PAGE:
Principle for the Limit Test for Arsenic
The principle is based on Gutzeit Test wherein, all arsenic present is duly converted into arsine gas (AsH3) by subjecting it to reduction with zinc and hydrochloric acid. Further, it depends upon the fact that when arsine in the presence of a reducing agent like KI, comes into contact with dry paper permeated with mercuric (Hg2+) chloride it produces a yellow stain, the intensity of which is directly proportional to the quantity of arsenic present. It requires a special apparatus.
Apparatus Required for the Limit Test for Arsenic
- HgCl₂-paper: smooth white filter paper (having thickness not less than 25 mm), soaked in a saturated solution of HgCl₂, pressed to get rid of excess of a solution and dried at about 60°C in the dark.
Chemicals Required for the Limit Test for Arsenic
- Lead acetate solution: 10.0% w/v solution of PbAc₂ in CO₂-free water;
- KI (AST), 1.0 g;
- Zn (AST): 10.0 g:
- Dilute arsenic solution (AST);
- Standard stains, Test solutions are prepared according to the Indian Pharmacopoeia 1996.
Reaction for the Limit Test for Arsenic
Various chemical reactions involved may be expressed by the following equations
Procedure for the Limit Test for Arsenic
Take two 50 ml of Arsenic LT apparatus bottles. Label one “Test” and the other as “Standard”.
|1. A known amount of dilute arsenic solution is kept in the wide-mouthed bottle of the apparatus.||1. Test solution: Dissolving a specific amount of sample in water and stannate HCI (as free) and kept in the wide-mouthed bottle of the apparatus.|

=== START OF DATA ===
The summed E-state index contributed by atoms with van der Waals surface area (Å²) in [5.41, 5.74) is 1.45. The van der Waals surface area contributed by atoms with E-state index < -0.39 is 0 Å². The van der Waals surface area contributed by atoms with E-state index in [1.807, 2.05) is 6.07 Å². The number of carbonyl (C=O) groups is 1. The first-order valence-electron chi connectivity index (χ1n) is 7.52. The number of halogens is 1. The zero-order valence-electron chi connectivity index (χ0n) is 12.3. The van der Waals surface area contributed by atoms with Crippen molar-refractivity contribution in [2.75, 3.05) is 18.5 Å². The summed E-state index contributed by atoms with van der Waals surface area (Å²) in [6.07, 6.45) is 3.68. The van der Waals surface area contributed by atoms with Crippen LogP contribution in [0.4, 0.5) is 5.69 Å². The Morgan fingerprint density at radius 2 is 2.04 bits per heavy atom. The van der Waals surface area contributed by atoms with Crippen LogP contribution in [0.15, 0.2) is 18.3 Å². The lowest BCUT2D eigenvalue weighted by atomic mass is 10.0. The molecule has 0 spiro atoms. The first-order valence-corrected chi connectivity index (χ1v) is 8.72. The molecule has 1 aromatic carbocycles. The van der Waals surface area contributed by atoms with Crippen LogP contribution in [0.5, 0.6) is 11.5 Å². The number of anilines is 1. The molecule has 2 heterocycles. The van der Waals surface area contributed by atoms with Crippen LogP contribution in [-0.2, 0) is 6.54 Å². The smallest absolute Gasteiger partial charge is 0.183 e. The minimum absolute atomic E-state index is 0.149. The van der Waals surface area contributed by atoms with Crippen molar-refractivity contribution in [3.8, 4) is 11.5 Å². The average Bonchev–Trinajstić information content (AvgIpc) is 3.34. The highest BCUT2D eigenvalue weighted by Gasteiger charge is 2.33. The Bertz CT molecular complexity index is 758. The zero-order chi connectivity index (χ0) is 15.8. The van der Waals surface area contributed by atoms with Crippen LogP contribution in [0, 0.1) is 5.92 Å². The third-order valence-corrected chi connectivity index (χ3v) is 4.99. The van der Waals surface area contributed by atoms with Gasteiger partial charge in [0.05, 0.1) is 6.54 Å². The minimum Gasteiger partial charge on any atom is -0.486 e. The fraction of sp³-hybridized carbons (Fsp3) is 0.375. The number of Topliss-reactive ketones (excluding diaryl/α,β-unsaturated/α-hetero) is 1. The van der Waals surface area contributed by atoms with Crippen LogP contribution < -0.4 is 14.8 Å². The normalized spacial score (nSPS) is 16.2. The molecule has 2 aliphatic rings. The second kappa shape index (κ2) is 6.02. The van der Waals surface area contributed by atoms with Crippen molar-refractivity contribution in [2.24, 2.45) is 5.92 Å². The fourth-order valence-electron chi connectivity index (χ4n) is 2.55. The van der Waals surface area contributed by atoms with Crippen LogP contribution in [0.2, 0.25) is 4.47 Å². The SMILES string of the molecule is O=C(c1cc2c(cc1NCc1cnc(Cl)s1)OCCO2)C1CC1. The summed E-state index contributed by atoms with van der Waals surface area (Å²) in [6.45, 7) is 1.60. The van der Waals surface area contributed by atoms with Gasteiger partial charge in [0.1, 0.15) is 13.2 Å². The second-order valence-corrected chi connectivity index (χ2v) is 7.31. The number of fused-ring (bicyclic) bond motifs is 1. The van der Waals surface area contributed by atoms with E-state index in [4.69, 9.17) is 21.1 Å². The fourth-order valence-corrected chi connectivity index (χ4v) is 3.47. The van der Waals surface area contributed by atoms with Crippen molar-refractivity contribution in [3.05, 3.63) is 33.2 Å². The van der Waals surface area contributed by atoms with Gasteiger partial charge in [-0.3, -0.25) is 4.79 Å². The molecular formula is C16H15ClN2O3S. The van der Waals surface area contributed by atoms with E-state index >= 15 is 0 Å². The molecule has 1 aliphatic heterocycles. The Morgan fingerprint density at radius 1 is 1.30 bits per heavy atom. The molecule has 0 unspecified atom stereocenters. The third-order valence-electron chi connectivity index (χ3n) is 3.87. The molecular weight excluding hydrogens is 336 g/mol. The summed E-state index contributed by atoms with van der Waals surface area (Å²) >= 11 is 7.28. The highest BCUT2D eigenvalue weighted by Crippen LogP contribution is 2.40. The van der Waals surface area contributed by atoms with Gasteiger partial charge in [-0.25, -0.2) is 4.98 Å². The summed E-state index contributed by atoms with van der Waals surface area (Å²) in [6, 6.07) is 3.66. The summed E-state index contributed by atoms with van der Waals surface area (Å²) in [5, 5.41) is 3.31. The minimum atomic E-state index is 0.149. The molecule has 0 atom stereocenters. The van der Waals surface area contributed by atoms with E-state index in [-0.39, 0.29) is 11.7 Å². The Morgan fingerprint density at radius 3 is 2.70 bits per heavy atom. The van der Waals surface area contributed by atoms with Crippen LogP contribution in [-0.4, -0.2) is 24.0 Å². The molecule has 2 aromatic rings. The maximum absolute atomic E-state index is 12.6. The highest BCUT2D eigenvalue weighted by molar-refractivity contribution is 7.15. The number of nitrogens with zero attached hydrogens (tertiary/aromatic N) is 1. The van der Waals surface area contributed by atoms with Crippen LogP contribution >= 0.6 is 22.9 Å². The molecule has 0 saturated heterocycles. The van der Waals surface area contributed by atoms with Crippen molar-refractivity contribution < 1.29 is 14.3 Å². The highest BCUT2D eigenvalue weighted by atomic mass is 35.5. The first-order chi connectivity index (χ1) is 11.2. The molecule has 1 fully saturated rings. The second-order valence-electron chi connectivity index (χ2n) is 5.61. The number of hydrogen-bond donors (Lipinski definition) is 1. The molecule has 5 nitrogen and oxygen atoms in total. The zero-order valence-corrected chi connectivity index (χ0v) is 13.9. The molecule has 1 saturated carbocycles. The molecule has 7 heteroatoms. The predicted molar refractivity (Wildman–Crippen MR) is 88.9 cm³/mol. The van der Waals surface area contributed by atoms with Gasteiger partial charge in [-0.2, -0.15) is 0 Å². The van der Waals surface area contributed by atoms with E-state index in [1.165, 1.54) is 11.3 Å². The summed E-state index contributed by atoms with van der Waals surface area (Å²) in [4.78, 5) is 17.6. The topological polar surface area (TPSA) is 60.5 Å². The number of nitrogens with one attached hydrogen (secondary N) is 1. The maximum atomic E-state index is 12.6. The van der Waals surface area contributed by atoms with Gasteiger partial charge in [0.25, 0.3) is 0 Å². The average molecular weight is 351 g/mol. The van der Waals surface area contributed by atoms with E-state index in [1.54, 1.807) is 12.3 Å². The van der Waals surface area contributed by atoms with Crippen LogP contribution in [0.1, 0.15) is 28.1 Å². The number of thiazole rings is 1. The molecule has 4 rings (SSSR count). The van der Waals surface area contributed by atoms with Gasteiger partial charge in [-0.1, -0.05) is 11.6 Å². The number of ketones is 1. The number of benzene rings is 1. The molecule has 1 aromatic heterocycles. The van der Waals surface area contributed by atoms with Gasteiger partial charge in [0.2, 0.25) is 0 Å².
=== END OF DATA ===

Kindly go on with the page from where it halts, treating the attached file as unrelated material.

|2. To this solution, 1 gm of KI, 5 ml of stannous chloride, and 10 gm of zinc are added (all these reagents should be arsenic-free).||2. To this solution, 1 gm of KI, 5 ml of stannous chloride, and 10 gm of zinc are added (all these reagents should be arsenic-free).|
|3. Keep the solution aside for 40 minutes.||3. Keep the solution aside for 40 minutes.|
|4. Compare the stain obtained on the mercuric chloride paper with that in the apparatus containing the test solution.||4. Compare the stain obtained on the mercuric chloride paper with that in the apparatus containing standard solution.|
Arsenic Limit Test Apparatus
- A 120 ml capacity, wide-mouthed bottle fitted with a rubber bung through which passes a glass tube of approx. 20 cm and 6-8 mm diameter is used. One end of this tube is constricted like that of a pipette with mm diameter having a hole of 2 mm diameter.
- When the bung is inserted in the bottle containing 70 ml of liquid, the constricted end of the tube should be above the surface of the liquid, and the hole in the side is below the bottom of the bung.
- The upper end of the tube is cut off square, and is either slightly rounded or ground smooth.
- The rubber bungs (about 25 mm x 25 mm), each with a hole bored centrally and through, exactly 6.5 mm in diameter, are fitted with a rubber band or spring clip for holding them tightly in place.
- The glass tube is lightly packed with cotton wool, previously moistened with lead acetate solution and dried, so that the upper surface of the cotton wool is not less than 25 mm below the top of the tube.
- The upper end of the tube is then inserted into the narrow end of one of the pair of rubber bungs, to a depth of 10 mm (the tube must have a rounded-off end).
- A piece of mercuric chloride paper is placed flat on the top of the bung and the other bung placed over it and secured using the spring clip in such a manner that the holes of the two bungs meet to form a true tube 6.5 mm diameter interrupted by a diaphragm of mercuric chloride paper.
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